A systematic study of 22 people who won major lotteries found that they reverted to their baseline level of happiness over time, winding up no happier than 22 matched controls. The good news, however, is that after misfortune strikes, the thermostat will strive to pull us out of our misery eventually. In fact, depression is almost always episodic, with recovery occurring within a few months of onset. Even individuals who have become paraplegic as a result of spinal cord accidents quickly begin to adapt to their greatly limited capacities, and within eight weeks they report more net positive emotion than negative emotion. Within a few years, they wind up only slightly less happy on average than individuals who are not paralyzed. Of people with extreme quadriplegia, 84 percent consider their life to be average or above average. These findings fit the idea that we each have a personal set range for our level of positive (and negative) emotion, and this range may represent the inherited aspect of overall happiness. (48)

{ THE HEDONIC TREADMILL } Causes you to to rapidly & inevitably adapt to good things by taking them for granted

Another barrier to raising your level of happiness is the “hedonic treadmill,” which causes you to rapidly and inevitably adapt to good things by taking them for granted. As you accumulate more material possessions and accomplishments, your expectations rise. The deeds and things you worked so hard for no longer make you happy; you need to get something even better to boost your level of happiness into the upper reaches of its set range. But once you get the next possession or achievement, you adapt to it as well, and so on. There is, unfortunately, a good deal of evidence for such a treadmill. (49)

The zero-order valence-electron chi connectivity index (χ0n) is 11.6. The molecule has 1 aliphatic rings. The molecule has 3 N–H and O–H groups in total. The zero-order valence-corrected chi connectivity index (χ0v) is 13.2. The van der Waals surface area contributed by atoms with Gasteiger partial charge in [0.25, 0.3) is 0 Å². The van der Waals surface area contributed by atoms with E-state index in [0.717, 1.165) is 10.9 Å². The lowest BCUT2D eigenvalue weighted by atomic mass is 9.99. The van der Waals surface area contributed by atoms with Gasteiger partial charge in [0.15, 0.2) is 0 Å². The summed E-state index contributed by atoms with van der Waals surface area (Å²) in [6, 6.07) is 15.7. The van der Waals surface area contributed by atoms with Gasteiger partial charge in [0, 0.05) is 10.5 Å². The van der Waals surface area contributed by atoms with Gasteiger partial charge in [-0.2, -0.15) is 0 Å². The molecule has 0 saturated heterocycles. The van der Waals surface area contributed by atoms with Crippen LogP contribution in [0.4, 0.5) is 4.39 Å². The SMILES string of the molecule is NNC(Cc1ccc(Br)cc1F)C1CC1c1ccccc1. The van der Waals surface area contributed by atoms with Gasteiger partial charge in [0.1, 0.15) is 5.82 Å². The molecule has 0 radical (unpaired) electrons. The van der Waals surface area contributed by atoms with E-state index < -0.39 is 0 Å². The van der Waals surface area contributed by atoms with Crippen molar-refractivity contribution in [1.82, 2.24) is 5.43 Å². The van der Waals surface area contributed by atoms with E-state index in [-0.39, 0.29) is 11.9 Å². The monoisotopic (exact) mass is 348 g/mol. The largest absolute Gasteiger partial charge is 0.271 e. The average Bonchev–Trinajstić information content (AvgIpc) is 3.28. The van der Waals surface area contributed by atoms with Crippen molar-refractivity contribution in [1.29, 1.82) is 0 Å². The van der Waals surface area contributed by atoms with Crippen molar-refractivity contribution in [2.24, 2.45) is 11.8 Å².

• In less than three months, major events (such as being fired or promoted) lose their impact on happiness level.
  • Wealth, which surely brings more possessions in its wake, has a surprisingly low correlation with happiness level. Rich people are, on average, only slightly happier than poor people.
  • Real income has risen dramatically in the prosperous nations over the last century, but the level of life satisfaction has been entirely flat in the United States and most other wealthy nations.
  • Recent changes in an individual’s pay predict job satisfaction, but average levels of pay do not.
  • Physical attractiveness (which, like wealth, brings about any number of advantages) does not have much effect at all on happiness.
  • Objective physical health, perhaps the most valuable of all resources, is barely correlated with happiness. 
  • There are limits on adaptation, however. There are some bad events that we never get used to, or adapt to only very slowly. The death of a child or a spouse in a car crash is one example. (49)

Here’s a wonderful TED talk from Professor of Psychology at Harvard University, Dan Gilbert on the Surprising Science of Happiness, where he looks into some of the very factors, notably the impact bias, at work behind our hedonic treadmill and happiness thermostat.

In conclusion, the S variables (your genetic steersman, your set range and the hedonic treadmill) tend to keep your level of enduring happiness generally stable across your life span.

Source: Seligman, Martin. Authentic Happiness: Using the New Positive Psychology To Realize Your Potential For Lasting Fulfillment. New York: Free Press, 2002. Print.